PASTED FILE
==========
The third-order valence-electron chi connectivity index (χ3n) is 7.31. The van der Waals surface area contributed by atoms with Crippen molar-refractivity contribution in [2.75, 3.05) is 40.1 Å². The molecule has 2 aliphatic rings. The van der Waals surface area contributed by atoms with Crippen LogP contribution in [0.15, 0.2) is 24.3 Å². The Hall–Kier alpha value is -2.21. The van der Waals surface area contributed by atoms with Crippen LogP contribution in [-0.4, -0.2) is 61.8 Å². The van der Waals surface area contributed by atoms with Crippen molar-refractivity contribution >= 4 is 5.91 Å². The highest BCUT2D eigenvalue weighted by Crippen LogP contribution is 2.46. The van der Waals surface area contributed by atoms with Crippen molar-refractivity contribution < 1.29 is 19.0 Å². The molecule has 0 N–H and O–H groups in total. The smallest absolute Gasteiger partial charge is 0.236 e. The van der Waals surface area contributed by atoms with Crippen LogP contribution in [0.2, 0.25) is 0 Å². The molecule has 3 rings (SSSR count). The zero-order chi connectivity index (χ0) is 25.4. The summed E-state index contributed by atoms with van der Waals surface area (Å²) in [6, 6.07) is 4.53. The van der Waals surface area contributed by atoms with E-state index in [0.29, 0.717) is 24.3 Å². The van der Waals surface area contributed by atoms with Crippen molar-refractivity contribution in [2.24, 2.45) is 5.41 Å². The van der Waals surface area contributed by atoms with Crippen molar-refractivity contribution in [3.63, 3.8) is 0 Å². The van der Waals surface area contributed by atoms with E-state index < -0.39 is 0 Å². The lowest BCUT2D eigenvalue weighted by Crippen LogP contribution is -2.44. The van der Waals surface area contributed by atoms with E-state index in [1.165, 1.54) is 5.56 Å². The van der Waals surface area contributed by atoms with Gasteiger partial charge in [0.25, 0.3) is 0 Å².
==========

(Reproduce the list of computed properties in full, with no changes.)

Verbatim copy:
The third-order valence-electron chi connectivity index (χ3n) is 7.31. The van der Waals surface area contributed by atoms with Crippen molar-refractivity contribution in [2.75, 3.05) is 40.1 Å². The molecule has 2 aliphatic rings. The van der Waals surface area contributed by atoms with Crippen LogP contribution in [0.15, 0.2) is 24.3 Å². The Hall–Kier alpha value is -2.21. The van der Waals surface area contributed by atoms with Crippen LogP contribution in [-0.4, -0.2) is 61.8 Å². The van der Waals surface area contributed by atoms with Crippen molar-refractivity contribution >= 4 is 5.91 Å². The highest BCUT2D eigenvalue weighted by Crippen LogP contribution is 2.46. The van der Waals surface area contributed by atoms with Crippen molar-refractivity contribution < 1.29 is 19.0 Å². The molecule has 0 N–H and O–H groups in total. The smallest absolute Gasteiger partial charge is 0.236 e. The van der Waals surface area contributed by atoms with Crippen LogP contribution in [0.2, 0.25) is 0 Å². The molecule has 3 rings (SSSR count). The zero-order chi connectivity index (χ0) is 25.4. The summed E-state index contributed by atoms with van der Waals surface area (Å²) in [6, 6.07) is 4.53. The van der Waals surface area contributed by atoms with E-state index in [0.29, 0.717) is 24.3 Å². The van der Waals surface area contributed by atoms with Crippen molar-refractivity contribution in [2.24, 2.45) is 5.41 Å². The van der Waals surface area contributed by atoms with Crippen molar-refractivity contribution in [3.63, 3.8) is 0 Å². The van der Waals surface area contributed by atoms with E-state index < -0.39 is 0 Å². The lowest BCUT2D eigenvalue weighted by Crippen LogP contribution is -2.44. The van der Waals surface area contributed by atoms with E-state index in [1.165, 1.54) is 5.56 Å². The van der Waals surface area contributed by atoms with Gasteiger partial charge in [0.25, 0.3) is 0 Å².